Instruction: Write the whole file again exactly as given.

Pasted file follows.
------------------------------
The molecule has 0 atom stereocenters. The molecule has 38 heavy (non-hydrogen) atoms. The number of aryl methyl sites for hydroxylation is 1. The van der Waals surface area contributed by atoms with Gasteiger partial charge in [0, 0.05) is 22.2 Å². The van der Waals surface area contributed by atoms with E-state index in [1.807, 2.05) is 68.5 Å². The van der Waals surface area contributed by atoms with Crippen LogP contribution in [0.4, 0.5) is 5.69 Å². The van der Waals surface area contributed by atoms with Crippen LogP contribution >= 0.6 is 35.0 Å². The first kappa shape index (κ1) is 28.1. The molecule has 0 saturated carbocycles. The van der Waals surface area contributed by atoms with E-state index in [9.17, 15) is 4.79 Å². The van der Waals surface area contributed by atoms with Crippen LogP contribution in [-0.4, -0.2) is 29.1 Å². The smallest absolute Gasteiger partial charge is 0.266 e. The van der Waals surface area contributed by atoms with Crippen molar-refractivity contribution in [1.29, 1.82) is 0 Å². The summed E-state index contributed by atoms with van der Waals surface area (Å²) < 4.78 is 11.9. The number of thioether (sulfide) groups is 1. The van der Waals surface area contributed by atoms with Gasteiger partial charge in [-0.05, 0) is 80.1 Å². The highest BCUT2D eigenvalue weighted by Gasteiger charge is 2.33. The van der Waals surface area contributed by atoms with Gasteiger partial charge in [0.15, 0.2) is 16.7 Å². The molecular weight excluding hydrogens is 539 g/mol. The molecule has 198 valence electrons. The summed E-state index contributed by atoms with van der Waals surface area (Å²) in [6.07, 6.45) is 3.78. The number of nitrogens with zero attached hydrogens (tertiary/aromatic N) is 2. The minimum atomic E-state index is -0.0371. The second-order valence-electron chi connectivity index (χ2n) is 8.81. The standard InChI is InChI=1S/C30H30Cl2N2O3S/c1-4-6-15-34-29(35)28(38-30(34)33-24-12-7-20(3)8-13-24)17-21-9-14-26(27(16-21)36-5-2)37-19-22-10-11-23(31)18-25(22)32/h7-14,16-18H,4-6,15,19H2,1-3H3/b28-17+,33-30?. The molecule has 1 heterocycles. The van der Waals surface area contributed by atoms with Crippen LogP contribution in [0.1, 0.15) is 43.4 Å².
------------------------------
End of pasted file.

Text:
The molecule has 0 atom stereocenters. The molecule has 38 heavy (non-hydrogen) atoms. The number of aryl methyl sites for hydroxylation is 1. The van der Waals surface area contributed by atoms with Gasteiger partial charge in [0, 0.05) is 22.2 Å². The van der Waals surface area contributed by atoms with E-state index in [1.807, 2.05) is 68.5 Å². The van der Waals surface area contributed by atoms with Crippen LogP contribution in [0.4, 0.5) is 5.69 Å². The van der Waals surface area contributed by atoms with Crippen LogP contribution >= 0.6 is 35.0 Å². The first kappa shape index (κ1) is 28.1. The molecule has 0 saturated carbocycles. The van der Waals surface area contributed by atoms with E-state index in [9.17, 15) is 4.79 Å². The van der Waals surface area contributed by atoms with Crippen LogP contribution in [-0.4, -0.2) is 29.1 Å². The smallest absolute Gasteiger partial charge is 0.266 e. The van der Waals surface area contributed by atoms with Crippen molar-refractivity contribution in [1.29, 1.82) is 0 Å². The summed E-state index contributed by atoms with van der Waals surface area (Å²) < 4.78 is 11.9. The number of thioether (sulfide) groups is 1. The van der Waals surface area contributed by atoms with Gasteiger partial charge in [-0.05, 0) is 80.1 Å². The highest BCUT2D eigenvalue weighted by Gasteiger charge is 2.33. The van der Waals surface area contributed by atoms with Gasteiger partial charge in [0.15, 0.2) is 16.7 Å². The molecular weight excluding hydrogens is 539 g/mol. The molecule has 198 valence electrons. The summed E-state index contributed by atoms with van der Waals surface area (Å²) in [6.07, 6.45) is 3.78. The number of nitrogens with zero attached hydrogens (tertiary/aromatic N) is 2. The minimum atomic E-state index is -0.0371. The second-order valence-electron chi connectivity index (χ2n) is 8.81. The standard InChI is InChI=1S/C30H30Cl2N2O3S/c1-4-6-15-34-29(35)28(38-30(34)33-24-12-7-20(3)8-13-24)17-21-9-14-26(27(16-21)36-5-2)37-19-22-10-11-23(31)18-25(22)32/h7-14,16-18H,4-6,15,19H2,1-3H3/b28-17+,33-30?. The molecule has 1 heterocycles. The van der Waals surface area contributed by atoms with Crippen LogP contribution in [0.1, 0.15) is 43.4 Å².